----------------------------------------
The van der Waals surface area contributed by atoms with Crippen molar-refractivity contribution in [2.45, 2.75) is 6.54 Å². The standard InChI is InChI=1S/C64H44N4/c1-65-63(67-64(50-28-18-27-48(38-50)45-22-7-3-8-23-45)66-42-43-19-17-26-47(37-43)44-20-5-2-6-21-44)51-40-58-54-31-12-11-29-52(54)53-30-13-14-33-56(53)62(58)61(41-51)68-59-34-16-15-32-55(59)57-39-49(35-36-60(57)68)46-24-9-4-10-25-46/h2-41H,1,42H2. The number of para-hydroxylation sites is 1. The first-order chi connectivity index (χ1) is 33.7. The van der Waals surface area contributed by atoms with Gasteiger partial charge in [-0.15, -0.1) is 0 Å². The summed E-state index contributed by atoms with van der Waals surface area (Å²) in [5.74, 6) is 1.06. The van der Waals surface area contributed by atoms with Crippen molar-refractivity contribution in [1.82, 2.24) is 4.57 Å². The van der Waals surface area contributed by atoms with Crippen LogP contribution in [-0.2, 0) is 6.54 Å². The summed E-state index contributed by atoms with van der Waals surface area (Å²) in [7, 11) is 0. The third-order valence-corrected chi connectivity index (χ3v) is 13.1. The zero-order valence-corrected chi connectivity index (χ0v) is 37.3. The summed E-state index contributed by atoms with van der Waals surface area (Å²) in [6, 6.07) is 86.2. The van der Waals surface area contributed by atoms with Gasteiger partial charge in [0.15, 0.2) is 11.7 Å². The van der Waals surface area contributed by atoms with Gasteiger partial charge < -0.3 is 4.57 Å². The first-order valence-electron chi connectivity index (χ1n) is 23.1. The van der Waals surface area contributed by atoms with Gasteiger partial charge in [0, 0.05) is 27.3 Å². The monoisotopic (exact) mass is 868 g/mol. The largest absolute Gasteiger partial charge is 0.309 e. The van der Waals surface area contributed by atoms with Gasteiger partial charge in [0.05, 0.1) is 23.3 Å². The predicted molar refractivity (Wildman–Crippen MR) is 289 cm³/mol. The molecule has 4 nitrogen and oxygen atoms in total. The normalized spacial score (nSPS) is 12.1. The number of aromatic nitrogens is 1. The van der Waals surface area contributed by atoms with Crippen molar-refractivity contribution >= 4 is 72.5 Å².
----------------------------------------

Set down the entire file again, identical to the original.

The van der Waals surface area contributed by atoms with Crippen molar-refractivity contribution in [2.45, 2.75) is 6.54 Å². The standard InChI is InChI=1S/C64H44N4/c1-65-63(67-64(50-28-18-27-48(38-50)45-22-7-3-8-23-45)66-42-43-19-17-26-47(37-43)44-20-5-2-6-21-44)51-40-58-54-31-12-11-29-52(54)53-30-13-14-33-56(53)62(58)61(41-51)68-59-34-16-15-32-55(59)57-39-49(35-36-60(57)68)46-24-9-4-10-25-46/h2-41H,1,42H2. The number of para-hydroxylation sites is 1. The first-order chi connectivity index (χ1) is 33.7. The van der Waals surface area contributed by atoms with Gasteiger partial charge in [-0.15, -0.1) is 0 Å². The summed E-state index contributed by atoms with van der Waals surface area (Å²) in [5.74, 6) is 1.06. The van der Waals surface area contributed by atoms with Crippen molar-refractivity contribution in [1.82, 2.24) is 4.57 Å². The van der Waals surface area contributed by atoms with Crippen LogP contribution in [-0.2, 0) is 6.54 Å². The summed E-state index contributed by atoms with van der Waals surface area (Å²) in [7, 11) is 0. The third-order valence-corrected chi connectivity index (χ3v) is 13.1. The zero-order valence-corrected chi connectivity index (χ0v) is 37.3. The summed E-state index contributed by atoms with van der Waals surface area (Å²) in [6, 6.07) is 86.2. The van der Waals surface area contributed by atoms with Gasteiger partial charge in [0.15, 0.2) is 11.7 Å². The van der Waals surface area contributed by atoms with Gasteiger partial charge < -0.3 is 4.57 Å². The first-order valence-electron chi connectivity index (χ1n) is 23.1. The van der Waals surface area contributed by atoms with Gasteiger partial charge in [0, 0.05) is 27.3 Å². The monoisotopic (exact) mass is 868 g/mol. The largest absolute Gasteiger partial charge is 0.309 e. The van der Waals surface area contributed by atoms with Gasteiger partial charge in [0.05, 0.1) is 23.3 Å². The predicted molar refractivity (Wildman–Crippen MR) is 289 cm³/mol. The molecule has 4 nitrogen and oxygen atoms in total. The normalized spacial score (nSPS) is 12.1. The number of aromatic nitrogens is 1. The van der Waals surface area contributed by atoms with Crippen molar-refractivity contribution >= 4 is 72.5 Å².